By Todd Starnes
Todd’s American Dispatch
The Air Force Academy has decided to make the phrase “so help me God” optional in its honor code in what it called an effort to “build a culture of dignity and respect.”
The decision to make the reference optional came after the Academy’s Honor Review Committee met to consider a complaint filed by the Military Religious Freedom Foundation (MRFF).
“Here at the Academy, we work to build a culture of dignity and respect, and that respect includes the ability of our cadets, Airmen and civilian Airmen to freely practice and exercise their religious preference – or not,” Lt. Gen. Michelle Johnson said in a prepared statement.
The current version of the Academy’s oath reads: “We will not lie, steal or cheat nor tolerate among us anyone who does. Furthermore, I resolve to do my duty and live honorably, so help me God.”
“In the spirit of respect, cadets may or may not choose to finish the Honor Oath with ‘So help me God,’” said Johnson, the superintendent of the Academy.
The Honor Oath was created in 1984 and is administered to cadets at the conclusion of Basic Cadet Training.
The phrase “so help me God” was added later in the aftermath of an alleged cheating scandal.
“To add more seriousness to the oath, we decided to mirror the commissioning oath and add the words, ‘so help me, God,’” said retired Brig. Gen. (Ret.) Hans Mueh, a member of the committee that made the change.
Ron Crews, executive director of Chaplain Alliance for Religious Liberty, commended the Air Force Academy for allowing cadets to say “so help me God.”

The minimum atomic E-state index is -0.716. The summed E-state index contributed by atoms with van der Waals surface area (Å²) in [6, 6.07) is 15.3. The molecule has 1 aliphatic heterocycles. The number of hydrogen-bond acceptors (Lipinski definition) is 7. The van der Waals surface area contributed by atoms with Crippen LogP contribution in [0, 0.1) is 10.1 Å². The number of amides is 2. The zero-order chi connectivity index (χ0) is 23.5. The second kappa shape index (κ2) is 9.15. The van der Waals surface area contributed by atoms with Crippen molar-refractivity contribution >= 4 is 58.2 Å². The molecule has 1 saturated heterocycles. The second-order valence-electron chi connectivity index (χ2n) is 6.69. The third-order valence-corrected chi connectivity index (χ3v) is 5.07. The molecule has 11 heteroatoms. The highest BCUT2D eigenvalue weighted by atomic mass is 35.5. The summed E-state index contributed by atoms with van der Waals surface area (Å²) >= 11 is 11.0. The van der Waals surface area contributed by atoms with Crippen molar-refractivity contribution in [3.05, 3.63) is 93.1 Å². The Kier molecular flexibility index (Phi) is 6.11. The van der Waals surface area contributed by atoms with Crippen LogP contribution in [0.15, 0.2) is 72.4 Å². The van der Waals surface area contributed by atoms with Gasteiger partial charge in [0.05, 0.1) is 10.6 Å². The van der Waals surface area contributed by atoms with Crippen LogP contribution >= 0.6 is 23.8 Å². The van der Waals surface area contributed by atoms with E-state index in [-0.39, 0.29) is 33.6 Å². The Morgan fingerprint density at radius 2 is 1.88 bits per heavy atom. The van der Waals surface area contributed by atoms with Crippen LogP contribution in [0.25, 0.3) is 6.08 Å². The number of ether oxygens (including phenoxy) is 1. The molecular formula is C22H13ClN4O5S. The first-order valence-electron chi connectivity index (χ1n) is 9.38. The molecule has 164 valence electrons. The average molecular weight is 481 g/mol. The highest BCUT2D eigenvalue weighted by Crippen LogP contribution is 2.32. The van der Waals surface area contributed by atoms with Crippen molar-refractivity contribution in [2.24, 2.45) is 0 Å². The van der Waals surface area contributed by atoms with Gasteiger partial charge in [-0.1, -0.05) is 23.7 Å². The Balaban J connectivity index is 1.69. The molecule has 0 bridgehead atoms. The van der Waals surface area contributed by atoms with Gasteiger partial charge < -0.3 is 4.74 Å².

“These young Americans being trained to defend the rights of Americans should be able to exercise their religious convictions by solemnizing their oath with so help me God,” he said.
Last week, the Colorado Springs Independent newspaper published a photograph of a poster at the academy which included the oath. The newspaper then forwarded the photo to MRFF President Mikey Weinstein.
Weinstein, a frequent critic of Christianity in the armed forces, wrote a letter to Johnson. Weinstein said she responded 68 minutes later – and ordered the art work removed.
Johnson said the focus of the Air Force Academy is to develop “leaders of character.”
“This all begins by living honorably,” she said. “The Honor Code and Honor Oath reinforce this fundamental value.”
Although the Almighty reference is now optional, the recitation of the remainder of the Honor Oath is required.